Although the term “Mouseion” (Museum-house of the Muses) first emerges in Hellenistic Alexandria, the first modern collections of objects of art appeared in Renaissance Italy. These were mostly princely or regal collections, and “mixed up not only sculpture and painting but also objects of natural science, specimens of rocks, corals, freaks.” It was only in the 18th century that a tendency to separate the types of items first emerged. Classification became gradually the dominant criterion for arranging collections, and museum space reflecting the contemporary role of classification in observing things, comparing them and naming them accordingly.
The British Museum of 1753 was a characteristically English institution which had no regal or princely origin (same as the British Library and the Royal Academy) and was public from the start. Parliament was responsible for its running and the purchase of artifacts. The current spirit of Enlightenment produced an enthusiasm for equality of opportunity of learning. The purpose of the museum was to exhibit objects for the education and entertainment of the visitor.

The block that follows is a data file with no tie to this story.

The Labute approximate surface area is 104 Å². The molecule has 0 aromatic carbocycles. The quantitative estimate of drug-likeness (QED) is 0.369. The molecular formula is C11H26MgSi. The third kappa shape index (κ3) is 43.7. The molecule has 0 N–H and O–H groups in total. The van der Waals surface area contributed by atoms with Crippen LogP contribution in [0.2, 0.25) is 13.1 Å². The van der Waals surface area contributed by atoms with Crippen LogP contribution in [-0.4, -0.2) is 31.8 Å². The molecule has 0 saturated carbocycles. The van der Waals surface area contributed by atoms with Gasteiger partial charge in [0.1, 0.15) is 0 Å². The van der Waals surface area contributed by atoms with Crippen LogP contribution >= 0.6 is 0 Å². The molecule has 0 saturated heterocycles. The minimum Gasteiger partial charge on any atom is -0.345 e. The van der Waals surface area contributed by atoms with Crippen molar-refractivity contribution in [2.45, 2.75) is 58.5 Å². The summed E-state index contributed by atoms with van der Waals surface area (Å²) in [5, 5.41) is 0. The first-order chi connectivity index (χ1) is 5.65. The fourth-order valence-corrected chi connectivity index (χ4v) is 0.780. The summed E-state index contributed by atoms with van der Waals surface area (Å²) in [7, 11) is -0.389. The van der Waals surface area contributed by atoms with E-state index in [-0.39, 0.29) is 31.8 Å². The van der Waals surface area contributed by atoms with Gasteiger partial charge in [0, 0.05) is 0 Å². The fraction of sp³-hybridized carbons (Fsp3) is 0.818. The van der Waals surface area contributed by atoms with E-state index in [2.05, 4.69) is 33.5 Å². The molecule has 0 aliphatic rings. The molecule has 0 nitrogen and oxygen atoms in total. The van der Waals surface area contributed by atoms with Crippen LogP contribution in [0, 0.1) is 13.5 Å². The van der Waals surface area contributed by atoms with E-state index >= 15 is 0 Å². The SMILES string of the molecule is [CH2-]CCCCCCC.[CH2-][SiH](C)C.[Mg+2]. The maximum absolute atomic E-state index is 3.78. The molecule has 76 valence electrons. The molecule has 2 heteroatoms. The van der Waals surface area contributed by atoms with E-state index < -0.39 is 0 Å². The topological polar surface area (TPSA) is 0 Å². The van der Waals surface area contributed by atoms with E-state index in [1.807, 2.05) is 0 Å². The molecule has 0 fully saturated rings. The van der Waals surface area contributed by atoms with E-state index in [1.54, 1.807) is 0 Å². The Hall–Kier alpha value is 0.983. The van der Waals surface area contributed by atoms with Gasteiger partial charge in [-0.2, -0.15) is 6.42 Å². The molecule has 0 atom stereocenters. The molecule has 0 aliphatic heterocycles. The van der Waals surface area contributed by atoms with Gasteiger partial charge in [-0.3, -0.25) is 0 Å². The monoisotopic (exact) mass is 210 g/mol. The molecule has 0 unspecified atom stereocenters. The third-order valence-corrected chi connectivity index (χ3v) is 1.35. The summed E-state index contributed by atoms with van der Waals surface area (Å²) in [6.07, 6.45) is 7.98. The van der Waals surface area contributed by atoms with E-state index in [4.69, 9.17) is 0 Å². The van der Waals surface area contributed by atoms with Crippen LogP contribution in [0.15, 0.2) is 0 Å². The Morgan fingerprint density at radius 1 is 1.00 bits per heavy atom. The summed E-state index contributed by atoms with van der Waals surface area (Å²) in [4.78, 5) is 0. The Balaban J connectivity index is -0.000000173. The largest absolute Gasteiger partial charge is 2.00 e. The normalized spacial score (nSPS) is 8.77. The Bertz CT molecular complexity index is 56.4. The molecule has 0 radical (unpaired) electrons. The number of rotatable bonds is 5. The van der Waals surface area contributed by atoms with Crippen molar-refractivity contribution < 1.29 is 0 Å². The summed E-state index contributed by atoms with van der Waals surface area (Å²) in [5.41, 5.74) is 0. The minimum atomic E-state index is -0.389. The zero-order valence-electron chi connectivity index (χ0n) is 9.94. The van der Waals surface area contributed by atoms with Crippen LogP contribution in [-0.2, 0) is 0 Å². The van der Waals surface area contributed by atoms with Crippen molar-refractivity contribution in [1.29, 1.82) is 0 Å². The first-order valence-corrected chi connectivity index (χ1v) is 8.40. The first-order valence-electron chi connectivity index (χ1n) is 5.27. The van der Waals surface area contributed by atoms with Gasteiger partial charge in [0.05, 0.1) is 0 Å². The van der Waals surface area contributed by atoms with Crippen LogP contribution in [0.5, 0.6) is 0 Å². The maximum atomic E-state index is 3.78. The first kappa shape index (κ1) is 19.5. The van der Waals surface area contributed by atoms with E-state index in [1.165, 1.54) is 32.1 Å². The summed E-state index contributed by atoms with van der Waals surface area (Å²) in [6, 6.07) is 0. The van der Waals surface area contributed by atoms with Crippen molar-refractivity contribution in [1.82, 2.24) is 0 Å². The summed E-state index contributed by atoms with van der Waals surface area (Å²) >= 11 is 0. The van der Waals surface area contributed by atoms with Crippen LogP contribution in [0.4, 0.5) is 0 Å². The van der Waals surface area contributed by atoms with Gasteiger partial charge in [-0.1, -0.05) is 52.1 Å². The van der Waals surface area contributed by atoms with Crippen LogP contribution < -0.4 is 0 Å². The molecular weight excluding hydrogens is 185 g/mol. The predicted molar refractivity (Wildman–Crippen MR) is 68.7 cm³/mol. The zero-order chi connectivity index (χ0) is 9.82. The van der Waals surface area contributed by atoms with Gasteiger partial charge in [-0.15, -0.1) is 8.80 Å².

Lord Elgin’s collection of the Parthenon antiquities was acquired by the British Museum on 8 August of 1816. Over the course of the next two centuries, these exhibits have been a central theme of the BM, and have adopted the label of the ‘Elgin Marbles’.
Museums consciously or otherwise, adopt an agenda in the way they present their material. The logic of classification in the layout of the presentation has a great effect on the resulting visit experience. The overall lighting of the space, direct artificial lighting on individual marble figures, the framing and the interrelation between them are important factors of the exhibition. In some cases, as at the British Museum, the presentation remains as neutral as possible, while at others, the architecture of the space has a significant effect on the perception of the exhibits. In the case of the NAM, Tschumi’s iconic architecture competes with the exhibits for the visitors’ attention.